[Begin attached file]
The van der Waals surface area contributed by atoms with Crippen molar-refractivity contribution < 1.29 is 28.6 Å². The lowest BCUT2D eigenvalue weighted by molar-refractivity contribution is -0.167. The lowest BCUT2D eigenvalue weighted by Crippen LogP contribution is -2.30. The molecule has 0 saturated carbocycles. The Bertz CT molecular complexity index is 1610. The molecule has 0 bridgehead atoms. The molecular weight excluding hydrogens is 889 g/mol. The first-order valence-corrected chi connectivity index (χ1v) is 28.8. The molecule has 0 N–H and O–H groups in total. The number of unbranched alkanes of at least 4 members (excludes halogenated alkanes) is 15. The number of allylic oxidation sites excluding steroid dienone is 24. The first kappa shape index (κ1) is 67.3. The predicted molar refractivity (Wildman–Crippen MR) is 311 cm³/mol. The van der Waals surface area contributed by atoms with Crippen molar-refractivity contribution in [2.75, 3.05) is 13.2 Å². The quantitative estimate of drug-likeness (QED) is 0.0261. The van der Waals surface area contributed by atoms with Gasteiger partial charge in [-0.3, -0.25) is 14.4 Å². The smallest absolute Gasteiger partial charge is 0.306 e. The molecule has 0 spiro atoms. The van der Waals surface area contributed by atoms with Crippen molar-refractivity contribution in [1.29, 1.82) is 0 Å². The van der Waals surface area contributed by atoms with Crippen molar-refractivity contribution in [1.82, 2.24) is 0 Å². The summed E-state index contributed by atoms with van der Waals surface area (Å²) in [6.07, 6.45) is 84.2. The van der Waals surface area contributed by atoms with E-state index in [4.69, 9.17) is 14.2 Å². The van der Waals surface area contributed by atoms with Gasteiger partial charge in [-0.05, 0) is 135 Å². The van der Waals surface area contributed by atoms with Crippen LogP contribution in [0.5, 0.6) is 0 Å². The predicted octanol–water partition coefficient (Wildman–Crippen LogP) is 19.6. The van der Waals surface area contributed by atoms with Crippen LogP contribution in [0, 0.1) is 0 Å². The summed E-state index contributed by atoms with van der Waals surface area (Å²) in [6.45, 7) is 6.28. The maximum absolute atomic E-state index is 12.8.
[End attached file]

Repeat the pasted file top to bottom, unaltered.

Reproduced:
The van der Waals surface area contributed by atoms with Crippen molar-refractivity contribution < 1.29 is 28.6 Å². The lowest BCUT2D eigenvalue weighted by molar-refractivity contribution is -0.167. The lowest BCUT2D eigenvalue weighted by Crippen LogP contribution is -2.30. The molecule has 0 saturated carbocycles. The Bertz CT molecular complexity index is 1610. The molecule has 0 bridgehead atoms. The molecular weight excluding hydrogens is 889 g/mol. The first-order valence-corrected chi connectivity index (χ1v) is 28.8. The molecule has 0 N–H and O–H groups in total. The number of unbranched alkanes of at least 4 members (excludes halogenated alkanes) is 15. The number of allylic oxidation sites excluding steroid dienone is 24. The first kappa shape index (κ1) is 67.3. The predicted molar refractivity (Wildman–Crippen MR) is 311 cm³/mol. The van der Waals surface area contributed by atoms with Crippen molar-refractivity contribution in [2.75, 3.05) is 13.2 Å². The quantitative estimate of drug-likeness (QED) is 0.0261. The van der Waals surface area contributed by atoms with Gasteiger partial charge in [-0.3, -0.25) is 14.4 Å². The smallest absolute Gasteiger partial charge is 0.306 e. The molecule has 0 spiro atoms. The van der Waals surface area contributed by atoms with Crippen molar-refractivity contribution in [1.29, 1.82) is 0 Å². The van der Waals surface area contributed by atoms with Crippen molar-refractivity contribution in [1.82, 2.24) is 0 Å². The summed E-state index contributed by atoms with van der Waals surface area (Å²) in [6.07, 6.45) is 84.2. The van der Waals surface area contributed by atoms with E-state index in [4.69, 9.17) is 14.2 Å². The van der Waals surface area contributed by atoms with Gasteiger partial charge in [-0.05, 0) is 135 Å². The van der Waals surface area contributed by atoms with Crippen LogP contribution in [0.5, 0.6) is 0 Å². The predicted octanol–water partition coefficient (Wildman–Crippen LogP) is 19.6. The van der Waals surface area contributed by atoms with Crippen LogP contribution in [0, 0.1) is 0 Å². The summed E-state index contributed by atoms with van der Waals surface area (Å²) in [6.45, 7) is 6.28. The maximum absolute atomic E-state index is 12.8.